There are soft crates on the market. They are very portable but not very secure.

When buying a crate, consider the size of your dog. A crate does not need to be huge, as long as the dog can walk into the crate comfortably and the dog can turn around easily, it should be the right size.

How to set up:

Crates should be placed in a corner, tucked away from any constant people-traffic. Preferably somewhere where your dog can see into your lounge room, kitchen or dining area.
When you set up the crate, cover the top, back and sides with a blanket or a sheet, so your dog only has to watch the world out the front.
It is very important that you put something really familiar as the bedding for your dog. For example, a mat, blanket or even a towel that you have already been using for your dog. If you have new pup/dog in your house, you might be able grab a blanket or some kind of bedding material from the breeder or the previous owner. If you don't have anything at that stage, you can rub a towel on your dog's coat to transfer the scent and place that in the crate. The dog's first inspection of the crate must provide a known odour that your dog instantly recognises.


To start the crate training, always leave the crate door open initially. For the first couple of days, always feed your dog in the crate. Place the food bowl in the corner of the crate and let the dog work out how to get to the food. Some dogs might take a minute or two but some will rush into the crate to have their meal. Never close the door while your dog is eating.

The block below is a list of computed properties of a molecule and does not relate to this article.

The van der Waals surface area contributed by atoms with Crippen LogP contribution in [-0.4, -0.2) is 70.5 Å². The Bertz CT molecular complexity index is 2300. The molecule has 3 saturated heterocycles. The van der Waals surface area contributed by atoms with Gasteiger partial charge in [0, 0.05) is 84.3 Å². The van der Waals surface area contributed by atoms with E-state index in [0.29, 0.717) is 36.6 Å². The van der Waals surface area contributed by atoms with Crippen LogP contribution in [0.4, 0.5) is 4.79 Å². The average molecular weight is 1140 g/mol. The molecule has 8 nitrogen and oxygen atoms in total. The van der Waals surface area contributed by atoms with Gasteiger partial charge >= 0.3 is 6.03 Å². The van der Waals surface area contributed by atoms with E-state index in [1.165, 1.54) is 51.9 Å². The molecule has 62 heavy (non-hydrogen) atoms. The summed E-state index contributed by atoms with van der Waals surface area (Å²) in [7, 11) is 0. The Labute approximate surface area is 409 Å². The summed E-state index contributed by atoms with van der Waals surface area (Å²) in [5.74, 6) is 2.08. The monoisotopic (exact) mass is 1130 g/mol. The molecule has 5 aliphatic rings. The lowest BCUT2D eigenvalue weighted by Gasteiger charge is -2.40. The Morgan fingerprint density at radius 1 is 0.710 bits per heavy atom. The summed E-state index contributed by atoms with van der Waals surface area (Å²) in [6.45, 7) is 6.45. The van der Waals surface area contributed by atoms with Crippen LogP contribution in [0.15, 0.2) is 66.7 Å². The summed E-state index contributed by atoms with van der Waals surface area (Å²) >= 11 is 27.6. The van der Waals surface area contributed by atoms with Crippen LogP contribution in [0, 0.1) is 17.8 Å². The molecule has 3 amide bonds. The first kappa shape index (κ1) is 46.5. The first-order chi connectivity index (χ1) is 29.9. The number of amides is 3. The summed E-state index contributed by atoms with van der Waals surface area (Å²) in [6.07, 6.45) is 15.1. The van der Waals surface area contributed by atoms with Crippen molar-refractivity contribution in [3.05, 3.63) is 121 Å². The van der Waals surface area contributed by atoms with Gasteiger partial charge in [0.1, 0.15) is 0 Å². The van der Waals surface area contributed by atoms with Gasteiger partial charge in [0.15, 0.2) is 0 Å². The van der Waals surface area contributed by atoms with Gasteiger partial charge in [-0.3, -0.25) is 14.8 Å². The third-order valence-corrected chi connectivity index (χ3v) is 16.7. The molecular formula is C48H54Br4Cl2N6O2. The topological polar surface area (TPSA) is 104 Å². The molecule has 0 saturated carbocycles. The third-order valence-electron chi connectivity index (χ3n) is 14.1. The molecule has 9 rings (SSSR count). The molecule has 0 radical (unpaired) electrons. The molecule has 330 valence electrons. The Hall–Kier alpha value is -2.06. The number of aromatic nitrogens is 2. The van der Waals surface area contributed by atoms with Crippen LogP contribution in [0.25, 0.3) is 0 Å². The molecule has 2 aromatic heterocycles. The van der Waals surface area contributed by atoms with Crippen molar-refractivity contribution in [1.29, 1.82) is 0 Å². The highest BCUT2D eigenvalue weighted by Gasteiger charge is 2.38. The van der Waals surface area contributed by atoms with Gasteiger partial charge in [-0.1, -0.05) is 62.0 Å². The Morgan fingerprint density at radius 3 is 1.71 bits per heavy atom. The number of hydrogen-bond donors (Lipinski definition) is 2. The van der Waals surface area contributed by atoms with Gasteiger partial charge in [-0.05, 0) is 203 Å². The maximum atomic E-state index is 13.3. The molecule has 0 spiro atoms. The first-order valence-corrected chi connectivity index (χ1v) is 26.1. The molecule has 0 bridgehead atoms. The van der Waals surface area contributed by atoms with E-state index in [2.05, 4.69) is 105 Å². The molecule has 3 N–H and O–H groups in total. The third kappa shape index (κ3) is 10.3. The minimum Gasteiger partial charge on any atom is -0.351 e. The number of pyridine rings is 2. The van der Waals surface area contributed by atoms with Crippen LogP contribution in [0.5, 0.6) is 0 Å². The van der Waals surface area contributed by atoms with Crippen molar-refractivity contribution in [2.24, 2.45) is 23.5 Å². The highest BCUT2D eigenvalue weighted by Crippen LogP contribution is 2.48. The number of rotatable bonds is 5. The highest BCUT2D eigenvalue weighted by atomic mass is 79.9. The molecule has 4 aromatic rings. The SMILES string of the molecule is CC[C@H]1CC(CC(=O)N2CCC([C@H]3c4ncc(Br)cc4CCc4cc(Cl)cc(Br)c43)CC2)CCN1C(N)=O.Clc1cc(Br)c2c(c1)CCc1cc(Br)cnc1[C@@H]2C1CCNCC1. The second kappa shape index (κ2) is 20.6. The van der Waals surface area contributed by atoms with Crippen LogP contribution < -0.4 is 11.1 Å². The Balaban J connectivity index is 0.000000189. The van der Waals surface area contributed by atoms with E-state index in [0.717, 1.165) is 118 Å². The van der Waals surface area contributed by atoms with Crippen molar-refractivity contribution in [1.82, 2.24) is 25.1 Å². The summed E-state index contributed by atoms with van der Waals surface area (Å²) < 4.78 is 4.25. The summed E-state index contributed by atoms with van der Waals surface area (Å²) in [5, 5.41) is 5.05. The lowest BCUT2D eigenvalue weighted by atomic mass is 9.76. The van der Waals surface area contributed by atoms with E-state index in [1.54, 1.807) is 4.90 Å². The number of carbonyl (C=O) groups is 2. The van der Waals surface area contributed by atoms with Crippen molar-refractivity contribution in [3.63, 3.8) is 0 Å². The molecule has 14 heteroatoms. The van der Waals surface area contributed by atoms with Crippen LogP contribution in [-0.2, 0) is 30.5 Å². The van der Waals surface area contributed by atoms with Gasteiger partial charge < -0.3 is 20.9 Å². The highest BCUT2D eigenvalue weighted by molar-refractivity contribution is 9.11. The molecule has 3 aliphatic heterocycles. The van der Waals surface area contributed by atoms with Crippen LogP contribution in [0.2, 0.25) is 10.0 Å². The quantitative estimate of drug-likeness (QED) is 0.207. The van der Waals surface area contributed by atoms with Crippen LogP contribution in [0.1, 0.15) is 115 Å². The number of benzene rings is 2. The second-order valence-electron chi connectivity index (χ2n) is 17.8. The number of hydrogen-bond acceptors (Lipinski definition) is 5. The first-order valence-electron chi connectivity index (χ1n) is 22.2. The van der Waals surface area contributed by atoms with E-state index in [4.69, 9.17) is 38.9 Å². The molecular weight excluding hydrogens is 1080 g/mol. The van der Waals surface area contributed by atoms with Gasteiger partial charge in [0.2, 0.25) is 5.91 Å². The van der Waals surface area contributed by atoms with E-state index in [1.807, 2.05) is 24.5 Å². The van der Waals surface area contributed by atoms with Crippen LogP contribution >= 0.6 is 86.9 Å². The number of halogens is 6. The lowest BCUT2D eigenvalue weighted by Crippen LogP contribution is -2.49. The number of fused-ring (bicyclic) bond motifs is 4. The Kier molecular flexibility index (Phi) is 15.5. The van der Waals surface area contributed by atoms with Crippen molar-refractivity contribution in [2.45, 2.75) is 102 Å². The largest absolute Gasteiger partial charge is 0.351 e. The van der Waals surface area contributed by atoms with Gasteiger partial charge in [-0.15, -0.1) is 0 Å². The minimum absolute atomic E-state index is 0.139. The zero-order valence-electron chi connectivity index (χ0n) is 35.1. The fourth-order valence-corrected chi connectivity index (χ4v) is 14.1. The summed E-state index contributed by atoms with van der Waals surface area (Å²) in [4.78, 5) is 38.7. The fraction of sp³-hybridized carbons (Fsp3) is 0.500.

Outside of the meal time, always have some treats handy. Drop a treat in the back of the crate and say your command. For example say "bed" or "crate" and let you dog have the treat, then praise your dog only when your dog is in the crate. Whenever your dog goes into the crate voluntarily, drop a couple of treats in the back of the crate and praise your dog. Try to make this initial training a game and do it regularly throughout the day.

Now we have associated the crate with good things and your dog loves going in and out of the crate.

For the next step, we need to be able to close the door without your dog making any complaints. You need to help your dog understand that the crate door will be shut and he/she needs to relax. To start on this formal crate training, always start with a mentally and physically tired dog. Go for a long walk or a run with your dog, play a game of fetch or tug-of-war on command. Tired dog is more likely to relax in the crate than a dog full of energy.

Tell your dog to go into the crate with your command that you have been using ("bed" or "crate"). Drop some treats in the crate and calmly shut the door. You can sit near the crate, and drop a treat in the crate every few seconds. Never reward/treat your dog if your dog is "complaining". We want to ignore the complaints and reward the calm behaviour. In this training, if you are acknowledging the complaints, all you dog is learning is how to get your attention.

Leave your dog in the crate for 1 minute and open the door. In these training sessions, outside of the crate there will be no treats or praise for the dog. Repeat the process 3 to 4 times.

The next day, repeat the same process but increase the amount of time in the crate to 2 minutes and gradually keep increasing the time.

In summary, this training format will teach your dog that the crate is a place where he/she can relax, rather than a prison. Your dog will consider the crate as a comfy "den" where he/she can happily sleep and relax.

  • Always have a scent your dog is familiar with in the crate
  • Initially never shut the door
  • Always start with a tired dog
  • Ignore the complaining and reward the calm behaviour
  • Most importantly, be patient